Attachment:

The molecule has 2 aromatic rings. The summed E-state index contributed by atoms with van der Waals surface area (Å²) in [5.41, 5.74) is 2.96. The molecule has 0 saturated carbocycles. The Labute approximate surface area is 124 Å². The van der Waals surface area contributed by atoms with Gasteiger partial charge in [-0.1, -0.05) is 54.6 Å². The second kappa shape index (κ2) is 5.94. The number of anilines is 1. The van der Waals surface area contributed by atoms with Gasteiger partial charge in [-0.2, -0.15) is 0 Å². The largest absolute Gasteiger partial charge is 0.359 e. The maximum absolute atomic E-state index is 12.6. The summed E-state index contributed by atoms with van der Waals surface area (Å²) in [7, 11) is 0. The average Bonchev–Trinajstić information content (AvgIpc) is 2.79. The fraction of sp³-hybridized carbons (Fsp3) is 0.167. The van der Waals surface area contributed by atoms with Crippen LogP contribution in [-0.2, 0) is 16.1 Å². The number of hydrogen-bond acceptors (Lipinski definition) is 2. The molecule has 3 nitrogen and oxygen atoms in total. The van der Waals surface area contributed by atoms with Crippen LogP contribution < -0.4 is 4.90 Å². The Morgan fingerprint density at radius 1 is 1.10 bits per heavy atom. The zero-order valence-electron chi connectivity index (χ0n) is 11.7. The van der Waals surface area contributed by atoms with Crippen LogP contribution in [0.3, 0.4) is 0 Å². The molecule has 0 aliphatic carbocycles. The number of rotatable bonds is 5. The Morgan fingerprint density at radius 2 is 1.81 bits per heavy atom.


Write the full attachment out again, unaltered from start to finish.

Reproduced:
The molecule has 2 aromatic rings. The summed E-state index contributed by atoms with van der Waals surface area (Å²) in [5.41, 5.74) is 2.96. The molecule has 0 saturated carbocycles. The Labute approximate surface area is 124 Å². The van der Waals surface area contributed by atoms with Gasteiger partial charge in [-0.1, -0.05) is 54.6 Å². The second kappa shape index (κ2) is 5.94. The number of anilines is 1. The van der Waals surface area contributed by atoms with Gasteiger partial charge in [-0.2, -0.15) is 0 Å². The largest absolute Gasteiger partial charge is 0.359 e. The maximum absolute atomic E-state index is 12.6. The summed E-state index contributed by atoms with van der Waals surface area (Å²) in [7, 11) is 0. The average Bonchev–Trinajstić information content (AvgIpc) is 2.79. The fraction of sp³-hybridized carbons (Fsp3) is 0.167. The van der Waals surface area contributed by atoms with Crippen LogP contribution in [-0.2, 0) is 16.1 Å². The number of hydrogen-bond acceptors (Lipinski definition) is 2. The molecule has 3 nitrogen and oxygen atoms in total. The van der Waals surface area contributed by atoms with Crippen LogP contribution < -0.4 is 4.90 Å². The Morgan fingerprint density at radius 1 is 1.10 bits per heavy atom. The zero-order valence-electron chi connectivity index (χ0n) is 11.7. The van der Waals surface area contributed by atoms with Crippen LogP contribution in [0.3, 0.4) is 0 Å². The molecule has 0 aliphatic carbocycles. The number of rotatable bonds is 5. The Morgan fingerprint density at radius 2 is 1.81 bits per heavy atom.